The rapid spread of the coronavirus since it was first reported in China has dealt an unparalleled shock to the world economy.
Following are business developments Monday related to the outbreak as governments attempt to stabilize their economies, companies struggle to cope and millions of people face job losses and disruptions in supplies of goods and in services.
AIRLINE LAYOFFS: Air Canada is laying off more than 5,000 flight attendants, a union official says, as the country's largest airline cuts routes amid plunging demand due to the coronavirus. The Montreal-based carrier is laying off about 3,600 employees, plus 1,549 flight attendants at its low-cost subsidiary Rouge, according to Wesley Lesosky, head of the Air Canada component of the Canadian Union of Public Employees. The layoffs will take effect by April and affect roughly 60% of flight attendants, Lesosky said. Air Canada says it will suspend most of its international and U.S. flights by March 31. The carrier says employees will be returned to active duty status once flights resume.
FRENCH SUPERMARKETS: President Emmanuel Macron urged employees to keep working in French supermarkets and some other businesses deemed essential amid a spreading shutdown imposed to fight the coronavirus.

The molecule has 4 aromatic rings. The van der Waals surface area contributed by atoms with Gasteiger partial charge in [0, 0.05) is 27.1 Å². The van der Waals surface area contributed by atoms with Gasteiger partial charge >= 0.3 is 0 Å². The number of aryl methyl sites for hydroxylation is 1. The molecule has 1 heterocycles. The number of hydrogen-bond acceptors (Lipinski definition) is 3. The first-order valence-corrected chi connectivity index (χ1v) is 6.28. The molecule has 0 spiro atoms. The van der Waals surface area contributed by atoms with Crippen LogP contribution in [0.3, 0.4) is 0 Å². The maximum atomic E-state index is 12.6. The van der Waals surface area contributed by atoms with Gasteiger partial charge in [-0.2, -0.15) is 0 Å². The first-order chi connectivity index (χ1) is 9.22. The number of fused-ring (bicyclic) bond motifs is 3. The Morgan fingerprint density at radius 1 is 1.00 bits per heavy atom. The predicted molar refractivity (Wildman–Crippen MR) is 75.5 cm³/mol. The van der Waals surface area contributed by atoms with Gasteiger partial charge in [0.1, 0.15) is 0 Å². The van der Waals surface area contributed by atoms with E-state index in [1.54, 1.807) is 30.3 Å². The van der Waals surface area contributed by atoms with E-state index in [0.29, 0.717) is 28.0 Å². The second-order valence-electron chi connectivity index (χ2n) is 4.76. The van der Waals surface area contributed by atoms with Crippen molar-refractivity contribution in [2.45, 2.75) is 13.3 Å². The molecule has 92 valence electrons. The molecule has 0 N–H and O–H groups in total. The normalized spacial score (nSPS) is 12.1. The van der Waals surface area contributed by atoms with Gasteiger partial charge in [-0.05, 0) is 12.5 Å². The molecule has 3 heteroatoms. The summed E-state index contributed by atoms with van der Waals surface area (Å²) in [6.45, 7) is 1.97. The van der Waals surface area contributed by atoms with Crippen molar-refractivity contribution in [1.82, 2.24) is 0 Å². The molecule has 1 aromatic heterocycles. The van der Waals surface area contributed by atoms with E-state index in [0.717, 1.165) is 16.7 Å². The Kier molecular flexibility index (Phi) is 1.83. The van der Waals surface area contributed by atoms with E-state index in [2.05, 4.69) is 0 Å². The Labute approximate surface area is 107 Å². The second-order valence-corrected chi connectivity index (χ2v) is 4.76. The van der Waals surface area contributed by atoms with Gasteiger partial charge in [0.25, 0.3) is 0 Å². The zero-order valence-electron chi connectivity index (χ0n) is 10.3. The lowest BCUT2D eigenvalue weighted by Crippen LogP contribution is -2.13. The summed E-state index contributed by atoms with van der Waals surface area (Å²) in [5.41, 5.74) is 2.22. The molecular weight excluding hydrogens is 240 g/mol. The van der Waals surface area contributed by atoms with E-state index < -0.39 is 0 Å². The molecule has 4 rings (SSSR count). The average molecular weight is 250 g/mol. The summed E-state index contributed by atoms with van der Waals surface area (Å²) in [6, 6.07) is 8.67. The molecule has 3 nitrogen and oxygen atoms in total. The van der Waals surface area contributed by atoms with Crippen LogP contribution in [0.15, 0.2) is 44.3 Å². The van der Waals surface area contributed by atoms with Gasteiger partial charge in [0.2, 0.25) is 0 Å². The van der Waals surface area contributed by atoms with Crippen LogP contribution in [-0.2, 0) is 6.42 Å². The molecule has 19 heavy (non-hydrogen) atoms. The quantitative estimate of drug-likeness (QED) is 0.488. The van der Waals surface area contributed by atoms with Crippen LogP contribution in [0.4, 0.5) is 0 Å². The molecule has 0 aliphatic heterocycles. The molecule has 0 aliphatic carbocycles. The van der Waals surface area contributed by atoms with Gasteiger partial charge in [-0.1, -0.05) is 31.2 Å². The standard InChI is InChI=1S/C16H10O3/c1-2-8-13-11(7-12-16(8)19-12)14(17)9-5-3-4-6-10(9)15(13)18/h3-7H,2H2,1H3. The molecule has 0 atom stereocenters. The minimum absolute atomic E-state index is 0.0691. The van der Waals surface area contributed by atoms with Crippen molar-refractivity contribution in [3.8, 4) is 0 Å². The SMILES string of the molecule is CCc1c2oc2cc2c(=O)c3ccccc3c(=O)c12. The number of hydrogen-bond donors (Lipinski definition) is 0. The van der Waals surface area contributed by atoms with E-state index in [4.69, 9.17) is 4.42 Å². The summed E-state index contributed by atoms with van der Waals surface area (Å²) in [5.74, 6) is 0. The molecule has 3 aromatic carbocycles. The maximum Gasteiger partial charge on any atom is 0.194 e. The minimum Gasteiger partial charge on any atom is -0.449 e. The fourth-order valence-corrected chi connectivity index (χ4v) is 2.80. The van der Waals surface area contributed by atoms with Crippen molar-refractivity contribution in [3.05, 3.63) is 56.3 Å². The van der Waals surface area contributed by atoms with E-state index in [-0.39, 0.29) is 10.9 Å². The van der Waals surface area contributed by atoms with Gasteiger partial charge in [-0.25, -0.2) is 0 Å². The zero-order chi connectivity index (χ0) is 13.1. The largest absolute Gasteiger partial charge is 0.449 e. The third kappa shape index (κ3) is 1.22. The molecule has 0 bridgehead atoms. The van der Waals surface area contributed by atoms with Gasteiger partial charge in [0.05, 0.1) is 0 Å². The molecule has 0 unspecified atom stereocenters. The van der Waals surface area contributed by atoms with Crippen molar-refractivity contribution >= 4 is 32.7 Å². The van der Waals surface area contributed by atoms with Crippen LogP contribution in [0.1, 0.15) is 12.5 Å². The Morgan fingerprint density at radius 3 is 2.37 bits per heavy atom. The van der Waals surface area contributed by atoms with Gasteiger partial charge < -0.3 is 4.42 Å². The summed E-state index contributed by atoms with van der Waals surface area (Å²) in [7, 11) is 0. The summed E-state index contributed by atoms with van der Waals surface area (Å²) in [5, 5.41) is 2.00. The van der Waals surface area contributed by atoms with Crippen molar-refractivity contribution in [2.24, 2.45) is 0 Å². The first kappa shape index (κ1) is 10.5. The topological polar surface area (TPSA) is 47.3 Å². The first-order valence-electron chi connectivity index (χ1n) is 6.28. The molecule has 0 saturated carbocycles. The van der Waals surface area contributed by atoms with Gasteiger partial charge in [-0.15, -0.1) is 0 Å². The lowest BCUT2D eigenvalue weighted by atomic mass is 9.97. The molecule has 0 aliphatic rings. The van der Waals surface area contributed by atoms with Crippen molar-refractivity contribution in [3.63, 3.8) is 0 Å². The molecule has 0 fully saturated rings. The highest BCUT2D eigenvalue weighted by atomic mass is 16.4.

“We need to keep the country running,” Macron said.
Finance minister Bruno Le Maire said Friday the whole supply chain for the food industry must be guaranteed after France shut down this week all restaurants, cafes, cinemas and retail shops that are deemed nonessential. Many employees are working from home. Businesses that are allowed to remain open must enforce rules about social distancing, washing hands and disinfection.
AIRLINE TRANSIT SUSPENSION: The United Arab Emirates is suspending passenger transits through Dubai, the world's busiest international airport, for two weeks to help stop the spread of the coronavirus. Suspending transit through Dubai, which connects Europe with Asia and Australia, will affect travelers around the world.
AIRLINE SHUTDOWN: Low-cost airline Eastar Jet has become the first South Korean carrier to shut down all flights as demand plunges due to the coronavirus. The company says it will temporarily suspend its domestic flights from Tuesday to April 25.
Eastar halted international routes to Asian destinations this month after Japan began enforcing 14-day quarantines on passengers arriving from South Korea. Other budget South Korean carriers including Air Seoul, Air Busan and T’Way Air operate only domestic flights after suspending their international services.